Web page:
“Rebels on Pointe,” screening 7 p.m. Dec. 29 at the International House of Philadelphia’s Lightbox Film Center, is director Bobbi Jo Hart’s crowd-pleasing documentary on Les Ballets Trockadero de Monte Carlo, the all-male drag-comedy ballet company. Hart takes viewers on stage, behind the scenes and around the world with the gay men in the Trocks (as the dancers are called). She focuses on a handful of company members with inspiring stories, such as Robert Carter, who was particularly proud (and teary-eyed) that he could earn enough money dancing to bring his parents to see him perform in New York.
Hart and dancer Robert Carter spoke with PGN about Hart’s latest film.
PGN: Bobbi Jo, where did you first see the Trocks perform? How did you learn about them?
BJH: The truth is that before I did the film, I had never seen them perform. I saw an ad for their performance and this picture of these fabulous men in ballet drag. I wondered, Who are they and why have I not heard about them? I called New York and asked if I could hang out backstage to do some research filming. Luckily, Tory [Dobrin, the company’s artist director] said, “Sure.” That footage was the opening scene of the film. I saw them perform for the first time from the wings. It was pretty amazing.
PGN: Robert, how or why did you get involved in the film?
RC: I was approached by Tory to see if I wanted to be a part of it. I jumped at the chance. There have been so many guys who have come and gone through the company, and their personal stories will never be told or known. This was my chance to be immortalized.
PGN: Bobbi Jo, what prompted you to tell the Trocks’ story?
BJH: No one had done a film about them. They are so unique and they had been around for 40 years. I knew there was some great archival footage and there was a great backstory. I am an observational filmmaker. It’s a risk in a lot of ways, because you shoot a lot of footage waiting for the drama to unfold. I got to know the dancers and realized that they have incredible and inspiring personal stories — a lot of it related to the sacrifices they made to be part of the company. So where did they come from to pursue such a unique and wonderful life, growing up gay and wanting to dance in pointe shoes and being part of this company? I weaved the company’s story with their personal stories. Bobby was fascinating to me. He has been with the company for so long. He’s from Charleston and is African-American, and an incredible dancer. When he said he’s a prima ballerina, I fell in love with him.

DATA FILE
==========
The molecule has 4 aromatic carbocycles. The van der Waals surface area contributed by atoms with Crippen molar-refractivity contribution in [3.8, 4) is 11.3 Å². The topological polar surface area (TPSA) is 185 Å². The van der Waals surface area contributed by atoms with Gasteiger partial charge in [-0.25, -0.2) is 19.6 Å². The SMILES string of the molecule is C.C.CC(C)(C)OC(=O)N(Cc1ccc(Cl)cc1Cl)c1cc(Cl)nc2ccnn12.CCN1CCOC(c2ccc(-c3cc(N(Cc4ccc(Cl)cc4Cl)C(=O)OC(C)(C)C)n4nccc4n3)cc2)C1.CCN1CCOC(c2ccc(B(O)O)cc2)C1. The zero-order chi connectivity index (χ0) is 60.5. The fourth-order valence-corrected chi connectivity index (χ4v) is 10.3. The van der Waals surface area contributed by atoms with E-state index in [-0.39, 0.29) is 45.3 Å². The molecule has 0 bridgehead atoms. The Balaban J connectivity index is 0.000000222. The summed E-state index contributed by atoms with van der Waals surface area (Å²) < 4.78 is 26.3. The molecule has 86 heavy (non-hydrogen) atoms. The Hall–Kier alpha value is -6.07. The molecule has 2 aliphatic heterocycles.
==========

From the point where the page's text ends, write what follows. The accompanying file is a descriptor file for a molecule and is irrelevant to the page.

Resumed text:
PGN: The film works to remove the stigma about male ballet dancers, men in drag and men adhering to masculine/feminine codes of behavior. Can you talk about that, Robert?
RC: I have said about myself in the past that my artistry does not have a gender. Through [the Trocks], I get to express the drag side of my personality in my work, but I prefer to look at myself as just an artist. We break down the barriers and blur the lines a bit because our dancing is so well-done. We trick the eye because we look like girls. It makes people question what they understand about other people and themselves. The company is known for drag, but it’s only one element of what we do, and not the main purpose. The main purpose is to show that art, however expressed — through music, dance or writing — is the one thing that binds the human spirit. This is why I think we’re so successful internationally.
PGN: The comedy is key to the Trocks’ ballet, and what makes it universally beloved. You have to be great dancers to parody “Swan Lake.” What observations do you have about the comedy element to the Trocks?
RC: You have to know a lot about what you’re doing to send it up. To our core, we adore the work and glorify it. We’re ambassadors for dance. Our shows inspire [audiences] more often than not to see others dance. It broadens their perspective. We bring it to you in a way that you never had to see the ballet to enjoy it. We break the ice in a good way with our ridiculous opening announcement. We break down that barrier for people who are apprehensive to see it.
BJH: It’s a send-up of traditional ballet. The dancers are all classically trained. It’s an intense dedication. Not only are they performing these ballets, they are infusing them with parody. But it’s respectful, and it make the moves the dancers do often more difficult than the traditional moves.
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